Bones are affected to different degrees in the same patient. Similarly, the bones affected differ among patients.
Variability in femoral shape is also observed.
In lethal cases, there is frequently a near absence of skeletal mineralization. Fractures and rachitic changes are often present
Premature cranial synostosis often occurs despite an open fontanelle. Xrays occasionally show a complete absence of ossification in one or more vertebrae. Bowdler spurs (osteochondral projections) of the midshaft of the fibula and ulna may be present. Prognosis is poor, but affected newborns may briefly survive.
Radiographic features in infants are generally less severe than those seen in perinatal hypophosphatasia.
Abrupt change from a normal appearance in the shaft (diaphysis) to uncalcified regions near the ends (metaphysis
In children rachitic deformities are seen. There is evidence of radiolucent projections from the epiphyseal plate into the metaphysis is present. This feature is not found in other types of rickets.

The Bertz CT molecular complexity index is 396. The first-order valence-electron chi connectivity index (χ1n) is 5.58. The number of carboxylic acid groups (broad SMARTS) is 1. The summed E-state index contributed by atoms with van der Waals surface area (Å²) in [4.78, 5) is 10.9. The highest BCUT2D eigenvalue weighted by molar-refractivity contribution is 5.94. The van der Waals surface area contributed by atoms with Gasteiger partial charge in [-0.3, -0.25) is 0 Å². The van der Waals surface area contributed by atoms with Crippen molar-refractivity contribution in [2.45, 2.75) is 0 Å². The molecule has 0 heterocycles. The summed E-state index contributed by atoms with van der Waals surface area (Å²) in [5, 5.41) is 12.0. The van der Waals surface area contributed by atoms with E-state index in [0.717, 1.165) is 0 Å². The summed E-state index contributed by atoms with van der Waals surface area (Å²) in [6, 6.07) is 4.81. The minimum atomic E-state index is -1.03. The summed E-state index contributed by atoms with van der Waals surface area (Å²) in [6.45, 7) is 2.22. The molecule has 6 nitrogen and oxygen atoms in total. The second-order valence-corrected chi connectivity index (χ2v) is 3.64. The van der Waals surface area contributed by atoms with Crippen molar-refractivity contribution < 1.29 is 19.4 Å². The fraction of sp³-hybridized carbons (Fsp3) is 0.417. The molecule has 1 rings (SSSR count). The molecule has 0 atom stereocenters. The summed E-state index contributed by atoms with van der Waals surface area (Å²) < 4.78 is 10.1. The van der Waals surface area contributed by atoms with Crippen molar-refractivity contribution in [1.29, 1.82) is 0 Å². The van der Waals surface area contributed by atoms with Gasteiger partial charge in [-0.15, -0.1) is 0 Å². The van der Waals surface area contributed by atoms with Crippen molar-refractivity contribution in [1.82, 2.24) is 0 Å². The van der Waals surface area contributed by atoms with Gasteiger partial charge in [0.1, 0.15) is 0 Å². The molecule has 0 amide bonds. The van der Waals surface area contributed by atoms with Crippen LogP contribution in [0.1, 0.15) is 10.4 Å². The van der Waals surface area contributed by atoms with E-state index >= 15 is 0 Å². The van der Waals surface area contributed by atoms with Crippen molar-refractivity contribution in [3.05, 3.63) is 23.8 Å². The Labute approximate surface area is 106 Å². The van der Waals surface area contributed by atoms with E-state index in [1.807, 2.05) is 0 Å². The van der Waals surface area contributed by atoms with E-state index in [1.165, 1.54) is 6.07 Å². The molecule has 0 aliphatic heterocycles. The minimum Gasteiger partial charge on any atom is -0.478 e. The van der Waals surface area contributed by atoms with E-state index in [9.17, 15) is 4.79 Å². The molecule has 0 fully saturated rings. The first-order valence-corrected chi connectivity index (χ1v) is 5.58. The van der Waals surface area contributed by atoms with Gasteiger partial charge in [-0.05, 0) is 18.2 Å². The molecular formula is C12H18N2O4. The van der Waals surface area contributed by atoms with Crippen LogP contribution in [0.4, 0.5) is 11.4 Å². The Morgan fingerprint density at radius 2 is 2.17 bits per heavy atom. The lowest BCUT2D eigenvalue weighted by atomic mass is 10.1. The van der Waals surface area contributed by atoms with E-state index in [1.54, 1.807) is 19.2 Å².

Dental radiographs can show the enlarged pulp chambers and root canals that are characteristic of rickets.
In adults, pseudofractures are one of the hallmarks of hypophosphatasia. These are often seen in the lateral cortices of the proximal femora. The x-rays also osteopenia, chondrocalcinosis, features of pyrophosphate arthropathy, and calcific periarthritis.
Renal ultrasound may reveal nephrocalcinosis.
Radiography findings are normal for patients with odontohypophosphatasia, except for osteopenic appearance of the maxilla.
Treatment of Hypophosphatasia
Until 2015, there was no effective drug therapy for hypophosphatasia.